Parent participation at school matters—a lot. According to the National Education Association, having parents and other caregivers who are active in school can boost a child’s grades, encourage better behavior and foster a positive attitude about learning. But kids aren’t the only ones who benefit: getting involved can increase your confidence in the school system, expand your social network and help you feel connected to a community.
For working parents, participating in school activities can seem like a time-consuming chore at the bottom of a long to-do list. But getting involved doesn’t mean you have to be president of the PTA. In fact, many schools encourage parents to volunteer just three hours of their time over the course of the entire academic year. Use these ideas to get active in your child’s school in a way that is meaningful and realistic for you—even if you’re short on time.
Stay in the loop.
If you want to get involved, but aren’t sure where or how to begin, stay up to date with what’s happening at school and in the classroom. These simple tips will get you started:
1. Attend a back-to-school event. Schools often hold a back-to-school fair or open house to welcome families, distribute important information about the upcoming year, introduce teachers, and discuss new programs and curriculum. It’s a great way to start the year in the know.
2. Read all school communications. School flyers, newsletters and emails (yes, all of them) will help you be aware of events that are happening, stay updated on your child’s schoolwork, and give you fodder to start conversations with your kid about what is going on in the classroom.
3. Participate in after-hours school events. Fundraisers, sporting events, open houses, theater productions and fairs are great opportunities to support the school without skipping work or burning precious vacation time. Volunteer opportunities also exist at many of these events and can be an easy way to give your time to the school. One- or two-hour shifts might include setting up or breaking down an event, manning a concession stand or selling tickets.
Tap into your talents.
School administrations and PTA groups often need assistance when it comes to crafting newsletters, designing marketing materials, writing grant proposals, organizing fundraisers and service opportunities, or even touting the school’s award-winning programs to the local paper. If you have these sought-after skills and are willing to put in a few hours a month pro-bono, talk to school administrators and other groups about how you can help. Here’s a few other ways to put your skills and talents to work for your child’s school:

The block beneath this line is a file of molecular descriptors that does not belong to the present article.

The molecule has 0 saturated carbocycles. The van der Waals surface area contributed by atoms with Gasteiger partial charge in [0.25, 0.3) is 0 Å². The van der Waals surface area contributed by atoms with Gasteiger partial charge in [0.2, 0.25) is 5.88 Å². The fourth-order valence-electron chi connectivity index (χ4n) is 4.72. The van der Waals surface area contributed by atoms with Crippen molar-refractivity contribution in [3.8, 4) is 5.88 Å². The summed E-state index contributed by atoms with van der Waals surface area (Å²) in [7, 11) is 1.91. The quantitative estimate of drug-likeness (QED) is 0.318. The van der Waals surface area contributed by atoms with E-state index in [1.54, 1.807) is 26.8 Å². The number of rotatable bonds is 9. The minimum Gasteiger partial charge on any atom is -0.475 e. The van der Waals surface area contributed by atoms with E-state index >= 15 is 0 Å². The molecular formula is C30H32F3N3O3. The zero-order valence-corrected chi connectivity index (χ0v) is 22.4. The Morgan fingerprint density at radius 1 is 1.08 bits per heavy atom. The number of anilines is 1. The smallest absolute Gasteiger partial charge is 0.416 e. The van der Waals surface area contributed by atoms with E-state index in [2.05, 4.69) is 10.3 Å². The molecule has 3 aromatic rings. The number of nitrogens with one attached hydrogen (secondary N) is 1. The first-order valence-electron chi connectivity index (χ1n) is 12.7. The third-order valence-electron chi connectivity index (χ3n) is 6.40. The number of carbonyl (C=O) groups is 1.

1. Participate in career day. Tell the students about what you do for work, why you enjoy your job and how they can do it too.
2. Coach a team. If you’re ready and willing to relive your athletic glory days, assistant coaching may for you.
3. Advise a club. Sports aren’t the only after-school activity. Science and STEM groups, service organizations, scouting, academic teams and theater troops are often looking for assistance from parents. If you have an interest in sharing your passion for a particular subject, ask how you can get involved.
Get active in school.
Schools typically have volunteer opportunities available during the day if your work schedule is flexible. Here’s what you can do:
1. Be a guest reader in your child’s classroom.
2. Volunteer to be a lunchroom or recess monitor, a school crossing guard or a library assistant.
3. Chaperone a field trip.
4. Organize class parties.
Take it to the next level.
Do you have the time and desire to make a bigger commitment to the school? While it requires more effort and energy, taking on a larger role can be a rewarding experience. Consider these options:
1. Join the PTA. Nearly all schools have an organization for parents. Opportunities exist to be an officer, such as president, secretary, or treasurer, as well as to head up committees for specific events or taskforces.
2. Be the welcome wagon. Some schools have official programs in place to help welcome new students and parents into their community by pairing them with veteran families. No program at your school? Start one!
3. Run for school board. Decisions, including critical choices about funding, are often made at the district level. If you want to affect change, consider taking on a role that will allow you to play a part in determining the direction of your child’s school.